Project works to preserve home lms
A national lm project is collecting home movies from Indigenous Peoples and visible minorities in an e ort to preserve the lms in national archives.
e project, Home Made Visible, was started by the Regent Park Film Festival in Toronto and inspired by Ali Kazimi’s documentary, Random Acts of Legacy, the story of a Chinese American family compiled from deteriorating home movies.
To help collect films from across the country, the Regent Park Film Festival partnered with smaller organizations in other cities.
In Halifax, they partnered with the Centre for Art Tapes, an artist-run centre that helps support the stories and ideas that are underrepresented in mainstream culture.
Elizabeth Mudenyo, special projects manager with the Regent Park Film Festival, says partnering with organizations around the country helps them nd lms that represent regional diversity.
“ is will help Indigenous and minority communities realize how much their lives and stor- ies matter here,” Mudenyo says. “ eir stories … can be shared within a wider narrative.”
To date, the project has collected 125 lms from 17 participants in Toronto.
e project accepts lms from the 20th century. Formats they accept include 16 mm, eight mm, VHS, Mini DV Tape, Hi8, video and digitized formats.
Most of the films date from 2000 and earlier.
The oldest film is from the 1960s, while the majority are from the 1980s and 1990s.
The films feature everything from weddings and birthdays, to children playing or rehearsals for school concerts.
Other films recorded huge weather events, such as snowstorms.
“People know in the moment in time it’s a historic event,” Mudenyo says.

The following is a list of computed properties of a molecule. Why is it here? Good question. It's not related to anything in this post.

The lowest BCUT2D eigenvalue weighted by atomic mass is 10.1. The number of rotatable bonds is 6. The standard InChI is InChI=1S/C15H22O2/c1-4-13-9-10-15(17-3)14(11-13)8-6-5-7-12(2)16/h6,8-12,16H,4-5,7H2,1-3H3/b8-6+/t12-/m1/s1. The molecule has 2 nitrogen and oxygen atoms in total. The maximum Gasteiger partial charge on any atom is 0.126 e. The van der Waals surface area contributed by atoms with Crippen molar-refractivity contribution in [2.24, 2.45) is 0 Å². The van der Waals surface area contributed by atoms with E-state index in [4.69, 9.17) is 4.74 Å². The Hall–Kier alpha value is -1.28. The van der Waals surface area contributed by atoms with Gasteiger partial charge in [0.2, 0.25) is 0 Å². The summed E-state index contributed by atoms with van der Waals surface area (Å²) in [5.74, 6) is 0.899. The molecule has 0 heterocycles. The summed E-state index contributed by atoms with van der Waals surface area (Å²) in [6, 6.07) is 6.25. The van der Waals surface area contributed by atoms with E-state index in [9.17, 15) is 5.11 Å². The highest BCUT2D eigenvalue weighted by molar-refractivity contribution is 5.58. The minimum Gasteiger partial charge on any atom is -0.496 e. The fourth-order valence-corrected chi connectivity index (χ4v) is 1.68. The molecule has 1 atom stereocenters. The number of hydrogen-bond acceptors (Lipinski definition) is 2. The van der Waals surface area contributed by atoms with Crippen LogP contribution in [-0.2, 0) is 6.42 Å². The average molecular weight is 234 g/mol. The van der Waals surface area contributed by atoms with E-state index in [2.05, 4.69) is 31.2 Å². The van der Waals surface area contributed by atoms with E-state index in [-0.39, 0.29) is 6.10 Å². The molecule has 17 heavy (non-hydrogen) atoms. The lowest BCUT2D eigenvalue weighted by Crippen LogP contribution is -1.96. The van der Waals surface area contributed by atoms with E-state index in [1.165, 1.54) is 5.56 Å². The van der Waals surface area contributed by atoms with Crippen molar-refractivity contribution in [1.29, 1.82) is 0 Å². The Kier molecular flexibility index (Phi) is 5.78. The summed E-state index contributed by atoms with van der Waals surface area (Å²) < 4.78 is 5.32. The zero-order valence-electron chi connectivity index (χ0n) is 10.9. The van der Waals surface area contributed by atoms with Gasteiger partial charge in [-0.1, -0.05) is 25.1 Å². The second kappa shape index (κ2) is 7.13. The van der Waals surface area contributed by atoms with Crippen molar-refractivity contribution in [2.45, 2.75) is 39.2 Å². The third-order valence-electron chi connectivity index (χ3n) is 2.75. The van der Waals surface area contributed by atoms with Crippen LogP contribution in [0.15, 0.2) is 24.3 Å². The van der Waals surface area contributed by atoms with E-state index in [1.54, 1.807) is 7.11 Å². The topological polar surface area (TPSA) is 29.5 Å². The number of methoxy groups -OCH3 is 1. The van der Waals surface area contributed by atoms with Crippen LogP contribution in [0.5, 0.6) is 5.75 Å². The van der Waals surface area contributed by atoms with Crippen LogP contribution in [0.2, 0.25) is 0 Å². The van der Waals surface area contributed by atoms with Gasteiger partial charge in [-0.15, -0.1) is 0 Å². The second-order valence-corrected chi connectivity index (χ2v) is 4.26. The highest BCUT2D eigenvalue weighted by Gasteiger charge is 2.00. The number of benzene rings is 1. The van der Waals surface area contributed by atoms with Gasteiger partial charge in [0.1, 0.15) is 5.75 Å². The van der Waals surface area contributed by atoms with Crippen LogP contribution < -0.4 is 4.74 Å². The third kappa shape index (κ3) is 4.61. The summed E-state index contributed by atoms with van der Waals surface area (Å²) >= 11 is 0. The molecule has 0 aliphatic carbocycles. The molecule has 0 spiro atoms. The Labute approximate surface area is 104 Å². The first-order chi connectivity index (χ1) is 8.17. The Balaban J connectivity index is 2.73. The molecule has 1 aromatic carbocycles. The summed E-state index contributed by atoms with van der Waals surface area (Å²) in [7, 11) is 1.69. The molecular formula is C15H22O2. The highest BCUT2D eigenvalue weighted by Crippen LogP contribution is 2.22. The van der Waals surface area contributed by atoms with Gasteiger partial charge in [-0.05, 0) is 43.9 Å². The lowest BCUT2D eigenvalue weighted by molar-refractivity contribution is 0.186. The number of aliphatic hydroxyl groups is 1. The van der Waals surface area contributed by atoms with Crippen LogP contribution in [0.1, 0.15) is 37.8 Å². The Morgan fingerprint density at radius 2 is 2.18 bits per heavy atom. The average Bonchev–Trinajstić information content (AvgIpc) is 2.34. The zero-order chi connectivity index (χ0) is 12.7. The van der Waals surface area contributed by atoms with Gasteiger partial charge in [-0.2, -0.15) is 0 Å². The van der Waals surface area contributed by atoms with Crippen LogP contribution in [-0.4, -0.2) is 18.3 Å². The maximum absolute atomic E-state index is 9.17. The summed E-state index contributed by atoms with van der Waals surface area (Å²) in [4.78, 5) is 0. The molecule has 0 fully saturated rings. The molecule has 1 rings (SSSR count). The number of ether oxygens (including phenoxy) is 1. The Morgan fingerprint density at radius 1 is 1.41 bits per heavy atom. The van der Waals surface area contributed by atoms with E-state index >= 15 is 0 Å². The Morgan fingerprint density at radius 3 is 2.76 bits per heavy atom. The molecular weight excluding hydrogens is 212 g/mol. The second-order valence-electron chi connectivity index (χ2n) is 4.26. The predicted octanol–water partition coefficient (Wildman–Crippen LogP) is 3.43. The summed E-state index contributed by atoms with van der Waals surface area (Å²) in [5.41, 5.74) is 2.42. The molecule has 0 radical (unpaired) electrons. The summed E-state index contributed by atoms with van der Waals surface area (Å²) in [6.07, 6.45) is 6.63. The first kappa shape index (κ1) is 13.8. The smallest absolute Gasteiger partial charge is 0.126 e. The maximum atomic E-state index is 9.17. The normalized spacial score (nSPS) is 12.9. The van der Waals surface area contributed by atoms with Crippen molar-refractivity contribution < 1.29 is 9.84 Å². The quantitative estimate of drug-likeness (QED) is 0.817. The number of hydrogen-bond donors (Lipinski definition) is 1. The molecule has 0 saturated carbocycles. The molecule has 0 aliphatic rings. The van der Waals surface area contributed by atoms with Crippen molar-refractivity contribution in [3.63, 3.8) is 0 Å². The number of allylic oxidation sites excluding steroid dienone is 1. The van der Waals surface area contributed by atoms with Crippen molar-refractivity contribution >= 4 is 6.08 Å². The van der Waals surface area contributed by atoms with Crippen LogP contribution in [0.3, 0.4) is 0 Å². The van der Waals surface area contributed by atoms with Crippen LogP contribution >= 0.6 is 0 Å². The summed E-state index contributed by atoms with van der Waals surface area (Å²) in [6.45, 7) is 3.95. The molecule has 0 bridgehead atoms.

Participants don’t often have the technology, Mudenyo says, such as VCRS, to play the lms or the lm is often at risk of falling apart over time. When lms are submitted to Home Made Visible, they’re digitized.
“It’s a chance to have it digitized so they can share it with family and community,” Mudenyo says.
Tori Fleming is the programming director at the Centre for Art Tapes in Halifax and is helping to collect the home movies in Halifax and around the province.
She says people who have tapes can use the facility’s equipment to digitize the tapes, even if they don’t want to share the lms with the program.
She says old tapes are quick to deteriorate and will likely only last a couple of more years.
“I feel like we’re actually going to help save the tapes,” Fleming says.
But she says saving the content is important, too, especially for historians whose work often relies on documents and lms in archives.
“Our part is making sure these stories are available to those who need them,” Fleming says.
After the lms are digitized, the participant who submitted the lm can also choose to be interviewed.
at interview will be played over the film itself to provide context.
A ve-minute segment is selected that will be submitted to the York University Archives.
That segment can also be played for public screenings, if the participant wishes.
“It’s beautiful to see these films,” Mudenyo says. “Even though they’re not my family, it feels like they could be.”
As well, Mudenyo says those who want to share a lm can trust a local organization, such as the Centre for Art Tapes, where they can drop the lm o rather than mail or courier it to Toronto.
To apply to contribute a lm, go to the Home Made Visible website at homemadevisible.ca and ll out the form online.
A project organizer will contact you about your lm.
ere is no cost to participate. Home Made Visible will be collecting home lms until May 2019.
Home Made Visible photo Oct. 2.jpg